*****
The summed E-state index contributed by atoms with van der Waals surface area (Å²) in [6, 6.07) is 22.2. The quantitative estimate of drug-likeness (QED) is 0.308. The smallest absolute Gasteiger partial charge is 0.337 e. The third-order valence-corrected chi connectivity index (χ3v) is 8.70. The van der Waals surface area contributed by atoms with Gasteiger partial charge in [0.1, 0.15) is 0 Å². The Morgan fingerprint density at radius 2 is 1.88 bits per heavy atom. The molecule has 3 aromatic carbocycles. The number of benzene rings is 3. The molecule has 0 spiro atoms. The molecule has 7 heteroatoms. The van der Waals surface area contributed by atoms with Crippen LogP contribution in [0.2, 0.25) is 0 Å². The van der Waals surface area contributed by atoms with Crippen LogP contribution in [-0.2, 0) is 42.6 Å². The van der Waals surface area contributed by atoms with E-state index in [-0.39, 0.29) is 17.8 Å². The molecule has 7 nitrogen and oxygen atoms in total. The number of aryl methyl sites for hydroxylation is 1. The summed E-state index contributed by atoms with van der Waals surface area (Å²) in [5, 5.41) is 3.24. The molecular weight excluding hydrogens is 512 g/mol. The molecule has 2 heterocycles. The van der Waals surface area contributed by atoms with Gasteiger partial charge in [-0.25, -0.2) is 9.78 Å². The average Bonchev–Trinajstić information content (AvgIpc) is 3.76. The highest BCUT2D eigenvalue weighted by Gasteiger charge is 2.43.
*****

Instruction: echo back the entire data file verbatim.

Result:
The summed E-state index contributed by atoms with van der Waals surface area (Å²) in [6, 6.07) is 22.2. The quantitative estimate of drug-likeness (QED) is 0.308. The smallest absolute Gasteiger partial charge is 0.337 e. The third-order valence-corrected chi connectivity index (χ3v) is 8.70. The van der Waals surface area contributed by atoms with Gasteiger partial charge in [0.1, 0.15) is 0 Å². The Morgan fingerprint density at radius 2 is 1.88 bits per heavy atom. The molecule has 3 aromatic carbocycles. The number of benzene rings is 3. The molecule has 0 spiro atoms. The molecule has 7 heteroatoms. The van der Waals surface area contributed by atoms with Crippen LogP contribution in [0.2, 0.25) is 0 Å². The van der Waals surface area contributed by atoms with Crippen LogP contribution in [-0.2, 0) is 42.6 Å². The van der Waals surface area contributed by atoms with E-state index in [-0.39, 0.29) is 17.8 Å². The molecule has 7 nitrogen and oxygen atoms in total. The number of aryl methyl sites for hydroxylation is 1. The summed E-state index contributed by atoms with van der Waals surface area (Å²) in [5, 5.41) is 3.24. The molecular weight excluding hydrogens is 512 g/mol. The molecule has 2 heterocycles. The van der Waals surface area contributed by atoms with Gasteiger partial charge in [-0.25, -0.2) is 9.78 Å². The average Bonchev–Trinajstić information content (AvgIpc) is 3.76. The highest BCUT2D eigenvalue weighted by Gasteiger charge is 2.43.